NEW YORK (TheStreet) -- U.S. employment growth may move significantly higher over the summer months as worker productivity begins to fall.
The payrolls figure came in above estimates on Friday, reporting that the economy added 175,000 jobs in February, vs. an expected 137,000 jobs.
Similarly, the unemployment rate rose to 6.7% vs. an expected drop to 6.5% as people rushed back into the labor force looking for jobs after being stuck indoors due to bad weather storms the past few months.
The employment growth shows that the labor market remains strong, but lower productivity, reported the day before, highlights the economy's need for more workers in coming months.
Employment growth and productivity share an inverse relationship, since a more productive workforce means employers can hire less and achieve the same output.
Nonfarm productivity fell to a 1.8% rise during the fourth quarter of last year from a 3.2% rise the previous quarter. Meanwhile, for all of 2013, productivity increased 0.5%, its smallest gain since 1993.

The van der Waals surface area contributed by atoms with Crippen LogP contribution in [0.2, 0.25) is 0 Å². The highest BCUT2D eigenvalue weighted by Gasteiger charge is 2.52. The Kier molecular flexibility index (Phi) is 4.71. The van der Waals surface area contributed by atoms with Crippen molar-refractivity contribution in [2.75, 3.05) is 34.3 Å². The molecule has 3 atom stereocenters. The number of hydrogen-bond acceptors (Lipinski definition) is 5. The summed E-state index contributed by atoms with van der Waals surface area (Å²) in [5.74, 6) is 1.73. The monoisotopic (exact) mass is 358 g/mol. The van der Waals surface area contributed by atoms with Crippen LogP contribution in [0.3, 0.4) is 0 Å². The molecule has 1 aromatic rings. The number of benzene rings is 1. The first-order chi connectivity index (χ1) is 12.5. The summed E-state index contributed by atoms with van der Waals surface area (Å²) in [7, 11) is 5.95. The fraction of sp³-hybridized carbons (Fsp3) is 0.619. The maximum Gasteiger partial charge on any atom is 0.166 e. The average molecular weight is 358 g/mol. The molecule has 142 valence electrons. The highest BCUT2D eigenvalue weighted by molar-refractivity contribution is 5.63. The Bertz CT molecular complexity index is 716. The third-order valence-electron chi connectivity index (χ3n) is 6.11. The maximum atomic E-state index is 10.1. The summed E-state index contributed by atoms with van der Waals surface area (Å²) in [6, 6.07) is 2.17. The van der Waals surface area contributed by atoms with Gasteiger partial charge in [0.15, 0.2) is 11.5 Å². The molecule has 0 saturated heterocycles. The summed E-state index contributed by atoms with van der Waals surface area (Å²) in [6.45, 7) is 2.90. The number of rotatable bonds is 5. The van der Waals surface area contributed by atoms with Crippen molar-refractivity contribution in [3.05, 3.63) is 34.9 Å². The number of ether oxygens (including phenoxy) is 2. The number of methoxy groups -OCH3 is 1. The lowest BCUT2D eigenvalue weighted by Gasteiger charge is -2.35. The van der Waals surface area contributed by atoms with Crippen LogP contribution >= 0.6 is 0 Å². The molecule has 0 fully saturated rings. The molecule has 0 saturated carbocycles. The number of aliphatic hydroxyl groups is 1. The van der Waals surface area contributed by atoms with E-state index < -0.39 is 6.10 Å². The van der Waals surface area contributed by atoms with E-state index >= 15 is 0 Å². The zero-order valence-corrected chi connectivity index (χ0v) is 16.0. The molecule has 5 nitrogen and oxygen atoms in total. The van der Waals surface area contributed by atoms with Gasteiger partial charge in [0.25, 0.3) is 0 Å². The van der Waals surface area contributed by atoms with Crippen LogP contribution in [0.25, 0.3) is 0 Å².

Looking at a chart of both productivity and employment growth over the last 10 years, it is noticeable that major pivot points in productivity precede movement in hiring trends.
There is one very noticeable pattern, shown in the chart below, which forecasts average growth of more than 200,000 jobs this summer.
The pattern developed just after the financial crisis in 2009. As the economy emerged from recession, productivity growth began declining from record highs.
Companies had been forced to cut costs during the recession, and as revenue plummeted, worker productivity rocketed to more than 7% growth in order to maintain profitability.
When revenue did begin rising in early 2010, the need for a hyper-productive workforce subsided, and companies began hiring, leading to spikes above 300,000 jobs added in some months.
It is unlikely that we see growth of 500,000 jobs in any month this summer, but we are not recovering from the recession in the same way we were in 2010.
Nonetheless, the relationship between productivity and jobs growth is very predictive, and with a noticeable slowdown in productivity over the past few months, companies may begin hiring at much faster rates for the rest of the year to maintain output.